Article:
Coke–Africa’s Largest Employer: BusinessWeek Cover Story

CK Blue Cat Joint

Africa: Coke’s Last Frontier in BusinessWeek.

In Uganda, Red Coke and Blue Pepsi compete in Kampala and across the Ugandan countryside. In Kenya, it seems that all the generally available “brands” are Coke products.

[Update:  See Cola Wars Return to Kenya]

Transparency International Annual Corruption Perception Index released [corrected and updated]

The new Transparency International corruption perception rankings for 2010 have been released today.

For East Africa:

66 Rwanda (4.0 score on a scale of 10) [up from 3.3 for 2009]
116 Ethiopia (2.7) [unchanged]
116 Tanzania (2.7) [up from 2.6]
127 Uganda (2.5) [unchanged]
154 Kenya (2.1) [down from 2.2]
170 Burundi (1.8) [unchanged]
172 Sudan (1.6) [up from 1.5]
178 Somalia (1.1–lowest) [unchanged]

The United States dropped to 22nd with a 7.1 score.

The new report was drawn from surveys taken from January 2009 to September 2010.

For these listed East African countries, there was no demonstrated significant change from 2009 to 2010.

Given its methodology, the CPI is not a tool that is
suitable for trend analysis or for monitoring changes in the
perceived levels of corruption over time for all countries.
Year-to-year changes in a country/territory’s score can
result from a change in the perceptions of a country’s
performance, a change in the ranking provided by original
sources or changes in the methodology resulting from TI’s
efforts to improve the index.
If a country is featured in one or more specific data
sources for both of the last two CPIs (2009 CPI and 2010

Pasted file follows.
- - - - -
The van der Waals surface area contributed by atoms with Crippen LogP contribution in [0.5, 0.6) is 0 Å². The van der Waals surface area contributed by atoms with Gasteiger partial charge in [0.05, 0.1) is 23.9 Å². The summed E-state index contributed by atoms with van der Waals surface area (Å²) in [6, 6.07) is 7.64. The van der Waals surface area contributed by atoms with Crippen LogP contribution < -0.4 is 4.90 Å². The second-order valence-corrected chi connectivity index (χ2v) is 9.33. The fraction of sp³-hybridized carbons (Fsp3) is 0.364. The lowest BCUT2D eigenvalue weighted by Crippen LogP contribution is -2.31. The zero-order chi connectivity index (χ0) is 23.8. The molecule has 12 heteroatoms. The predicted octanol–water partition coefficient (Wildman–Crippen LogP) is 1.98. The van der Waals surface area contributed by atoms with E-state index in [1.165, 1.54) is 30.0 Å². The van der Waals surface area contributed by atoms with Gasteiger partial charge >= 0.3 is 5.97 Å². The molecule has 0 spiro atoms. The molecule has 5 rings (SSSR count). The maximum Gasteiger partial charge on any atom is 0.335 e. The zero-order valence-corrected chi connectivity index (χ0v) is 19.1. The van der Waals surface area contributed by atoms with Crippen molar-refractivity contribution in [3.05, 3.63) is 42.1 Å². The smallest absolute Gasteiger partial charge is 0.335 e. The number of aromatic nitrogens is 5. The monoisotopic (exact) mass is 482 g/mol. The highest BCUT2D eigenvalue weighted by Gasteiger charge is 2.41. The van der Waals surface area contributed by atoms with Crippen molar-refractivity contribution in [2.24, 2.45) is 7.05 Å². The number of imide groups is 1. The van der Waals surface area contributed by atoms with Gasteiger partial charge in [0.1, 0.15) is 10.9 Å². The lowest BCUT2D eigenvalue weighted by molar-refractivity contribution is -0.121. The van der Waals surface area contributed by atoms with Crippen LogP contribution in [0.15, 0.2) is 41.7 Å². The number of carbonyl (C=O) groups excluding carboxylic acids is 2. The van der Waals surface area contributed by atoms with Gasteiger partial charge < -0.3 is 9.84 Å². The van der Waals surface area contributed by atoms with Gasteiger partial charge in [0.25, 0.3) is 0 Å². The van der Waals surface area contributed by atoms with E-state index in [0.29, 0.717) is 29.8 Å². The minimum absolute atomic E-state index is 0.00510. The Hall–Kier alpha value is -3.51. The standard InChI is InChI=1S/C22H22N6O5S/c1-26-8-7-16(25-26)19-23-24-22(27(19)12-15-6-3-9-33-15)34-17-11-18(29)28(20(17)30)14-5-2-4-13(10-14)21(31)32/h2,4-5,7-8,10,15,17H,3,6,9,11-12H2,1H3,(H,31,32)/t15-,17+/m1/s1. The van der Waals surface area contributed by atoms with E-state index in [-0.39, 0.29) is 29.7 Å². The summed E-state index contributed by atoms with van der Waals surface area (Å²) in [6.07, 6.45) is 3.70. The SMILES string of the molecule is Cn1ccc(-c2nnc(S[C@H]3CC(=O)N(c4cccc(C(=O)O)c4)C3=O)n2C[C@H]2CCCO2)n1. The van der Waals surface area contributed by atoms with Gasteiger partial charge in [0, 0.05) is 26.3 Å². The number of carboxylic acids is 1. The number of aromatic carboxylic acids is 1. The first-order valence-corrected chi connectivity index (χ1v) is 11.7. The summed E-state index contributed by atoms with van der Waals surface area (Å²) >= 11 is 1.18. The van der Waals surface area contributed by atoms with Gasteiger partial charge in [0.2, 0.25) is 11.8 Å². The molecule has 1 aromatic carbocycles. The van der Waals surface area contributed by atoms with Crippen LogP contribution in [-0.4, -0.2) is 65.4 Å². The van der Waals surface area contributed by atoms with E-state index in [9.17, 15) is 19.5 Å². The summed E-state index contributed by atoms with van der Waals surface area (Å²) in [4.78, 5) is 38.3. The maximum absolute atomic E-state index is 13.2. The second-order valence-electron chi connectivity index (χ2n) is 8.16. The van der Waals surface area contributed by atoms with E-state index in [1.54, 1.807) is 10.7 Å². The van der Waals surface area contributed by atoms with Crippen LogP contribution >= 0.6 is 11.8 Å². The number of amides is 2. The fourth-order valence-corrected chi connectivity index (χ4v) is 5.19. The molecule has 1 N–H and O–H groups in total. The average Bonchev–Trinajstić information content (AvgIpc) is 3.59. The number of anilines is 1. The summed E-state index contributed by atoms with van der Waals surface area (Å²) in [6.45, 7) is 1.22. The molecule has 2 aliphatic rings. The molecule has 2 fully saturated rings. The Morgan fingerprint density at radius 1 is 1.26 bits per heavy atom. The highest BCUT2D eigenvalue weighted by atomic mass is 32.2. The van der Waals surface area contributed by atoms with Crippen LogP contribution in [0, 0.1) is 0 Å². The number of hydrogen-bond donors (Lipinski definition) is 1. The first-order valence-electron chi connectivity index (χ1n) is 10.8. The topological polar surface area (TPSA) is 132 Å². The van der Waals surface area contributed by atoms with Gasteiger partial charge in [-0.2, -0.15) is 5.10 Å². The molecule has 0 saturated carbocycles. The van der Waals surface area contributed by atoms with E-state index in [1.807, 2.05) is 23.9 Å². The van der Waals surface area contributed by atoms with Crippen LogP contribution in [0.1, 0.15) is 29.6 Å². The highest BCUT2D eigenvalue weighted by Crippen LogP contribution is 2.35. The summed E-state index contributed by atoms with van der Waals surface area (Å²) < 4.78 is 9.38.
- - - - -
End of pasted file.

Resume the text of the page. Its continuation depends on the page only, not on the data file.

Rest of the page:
CPI), those sources can be used to identify whether there
has been a change in perceived levels of corruption in
that particular country compared to the previous year.
TI has used this approach in 2010 to assess country
progress over the past year and to identify what can be
considered to be a change in perceptions of corruption.
These assessments use two criteria:
(a) there is a year-on-year change of at least 0.3 points in
a country’s CPI score, and
(b) the direction of this change is confirmed by more than
half of the data sources evaluating that country.
Based on these criteria, the following countries showed
an improvement from 2009 to 2010: Bhutan, Chile, Ecuador,
FYR Macedonia, Gambia, Haiti, Jamaica, Kuwait and
Qatar. The following countries showed deterioration from
2009 to 2010: the Czech Republic, Greece, Hungary,
Italy, Madagascar, Niger and the United States.

Uganda, Iran and the Security-Democracy Trade Space?

Secretary of State Clinton noted this week to the African Chiefs of Mission the Africa Bureau’s efforts on wrangling votes for Iran sanctions:

The bureau was enormously helpful in rounding up votes for the sanctions resolution on Iran – Gabon, Nigeria, Uganda, thank you, because it wasn’t easy. I think I talked to President Museveni three times and Johnnie visited him several times. But – end result was we got strong African support for the international sanctions regime. We are building, and in some – many cases, rebuilding collaboration not only along bilateral lines, but multilateral alliances, most especially in our collaboration and engagement with the African Union, because it’s very important that we do more to build up the African Union and other regional entities like the East African Community, which has a real potential for being an engine of economic prosperity. [emphasis added]

Secretary Clinton’s Remarks at African Chiefs of Mission Conference

Tensions continue building over Uganda’s February 2011 elections–see yesterday’s news about opposition plans for a parallel electronic vote count and the Ugandan government’s strident reaction.

Carl LeVan has an excellent discussion of "Democratization and Securitization in Uganda" that I would highly recommend.